I don’t think he actually means that unbelievers can’t teach us about standing up and trudging forward throughout the struggles of life. Imagine he would agree that those locked up in concentration camps, or the slaves that were just treated as property but kept their hope alive, even if some were not believers, could still teach us about not giving up.

  • Let no statement go unchallenged, eh? :joy: Not a problem: just because I connected some dots doesn’t mean everybody should view the same dots or see the connections that I see.
  • So let’s start at the very beginning. What do you think, or know, about resilience? Specifically, is resilience a “genetic trait” or a “learned trait”: Is there a gene for it or a school for it?

Boot camp maybe if you’re in a dang hurry otherwise aren’t we all enrolled in the school of life? Don’t tell me you think Christian vocabulary and iconography are essential to graduation, do you?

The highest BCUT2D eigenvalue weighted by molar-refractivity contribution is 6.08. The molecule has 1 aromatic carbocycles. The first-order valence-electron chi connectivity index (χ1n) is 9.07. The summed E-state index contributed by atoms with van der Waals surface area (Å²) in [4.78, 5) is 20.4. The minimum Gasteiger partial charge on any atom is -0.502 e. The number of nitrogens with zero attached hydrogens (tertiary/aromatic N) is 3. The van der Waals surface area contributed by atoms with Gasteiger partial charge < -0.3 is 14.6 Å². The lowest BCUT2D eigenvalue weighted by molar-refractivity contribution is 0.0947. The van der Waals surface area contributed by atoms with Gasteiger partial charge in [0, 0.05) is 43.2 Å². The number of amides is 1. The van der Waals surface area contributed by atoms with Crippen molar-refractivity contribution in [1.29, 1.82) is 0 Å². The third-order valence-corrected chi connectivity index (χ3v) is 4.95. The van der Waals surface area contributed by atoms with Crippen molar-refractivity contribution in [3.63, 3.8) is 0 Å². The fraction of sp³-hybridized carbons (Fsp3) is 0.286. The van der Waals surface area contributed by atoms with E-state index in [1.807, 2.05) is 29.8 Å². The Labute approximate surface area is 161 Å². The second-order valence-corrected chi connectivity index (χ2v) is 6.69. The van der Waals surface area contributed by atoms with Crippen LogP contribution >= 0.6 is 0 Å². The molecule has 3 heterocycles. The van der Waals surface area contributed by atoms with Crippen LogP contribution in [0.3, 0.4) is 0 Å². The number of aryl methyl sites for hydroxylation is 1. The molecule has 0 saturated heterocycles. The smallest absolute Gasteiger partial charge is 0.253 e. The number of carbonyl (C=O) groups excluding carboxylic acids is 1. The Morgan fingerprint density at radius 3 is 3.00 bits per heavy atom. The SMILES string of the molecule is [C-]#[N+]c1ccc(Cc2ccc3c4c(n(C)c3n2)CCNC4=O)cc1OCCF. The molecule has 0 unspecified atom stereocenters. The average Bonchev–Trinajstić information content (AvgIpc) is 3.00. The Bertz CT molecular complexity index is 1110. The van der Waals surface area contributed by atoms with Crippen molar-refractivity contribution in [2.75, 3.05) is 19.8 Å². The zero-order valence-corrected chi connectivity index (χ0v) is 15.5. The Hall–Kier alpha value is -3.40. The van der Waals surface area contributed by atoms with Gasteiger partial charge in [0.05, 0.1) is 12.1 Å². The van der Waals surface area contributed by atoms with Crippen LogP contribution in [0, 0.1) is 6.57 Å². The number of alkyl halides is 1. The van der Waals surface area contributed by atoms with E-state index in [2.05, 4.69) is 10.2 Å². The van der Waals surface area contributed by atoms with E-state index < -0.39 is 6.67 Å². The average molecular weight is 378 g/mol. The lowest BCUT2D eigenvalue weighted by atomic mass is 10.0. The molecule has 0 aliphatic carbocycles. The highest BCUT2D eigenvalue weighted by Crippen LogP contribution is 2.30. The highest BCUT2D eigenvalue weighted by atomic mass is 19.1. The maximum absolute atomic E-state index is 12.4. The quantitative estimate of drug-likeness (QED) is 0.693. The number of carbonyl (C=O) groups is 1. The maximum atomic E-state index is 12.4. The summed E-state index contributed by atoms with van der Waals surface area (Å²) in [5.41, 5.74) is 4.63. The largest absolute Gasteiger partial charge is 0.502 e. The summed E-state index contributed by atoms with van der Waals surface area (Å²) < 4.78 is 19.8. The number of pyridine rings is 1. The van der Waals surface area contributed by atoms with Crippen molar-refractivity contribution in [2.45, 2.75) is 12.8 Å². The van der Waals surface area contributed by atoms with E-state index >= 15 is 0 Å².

• Sorry, Marta was in line before you, and I’m not a fan of tackling a tag team. Maybe when the dust settles, if I’m still here, I’ll still have the wherewithal to answer your questions.

Terry, I’m very curious where you’re going with this.
If you would like to see where resiliance is taught in spades, hang out, or better yet start volunteering, in childrens’ hospitals.
You can focus just on the therapy gym; that will be plenty. After you watch the kids for a while, study the therapists. Then spend the rest of the time observing the parents.
Nobody has a badge indicating “elect.”


Are you suggesting that all children in childrens’ hospitals “deny the crucifixion, death, and resurrection of Jesus of Nazareth”?

No, I’m saying that there is no connection in my understanding of resilience with being elect or not.


I don’t believe at all that it’s genetic.
School for it? We all go to university of life, don’t we? Certainly not all will graduate, and those who do, often with poor grades.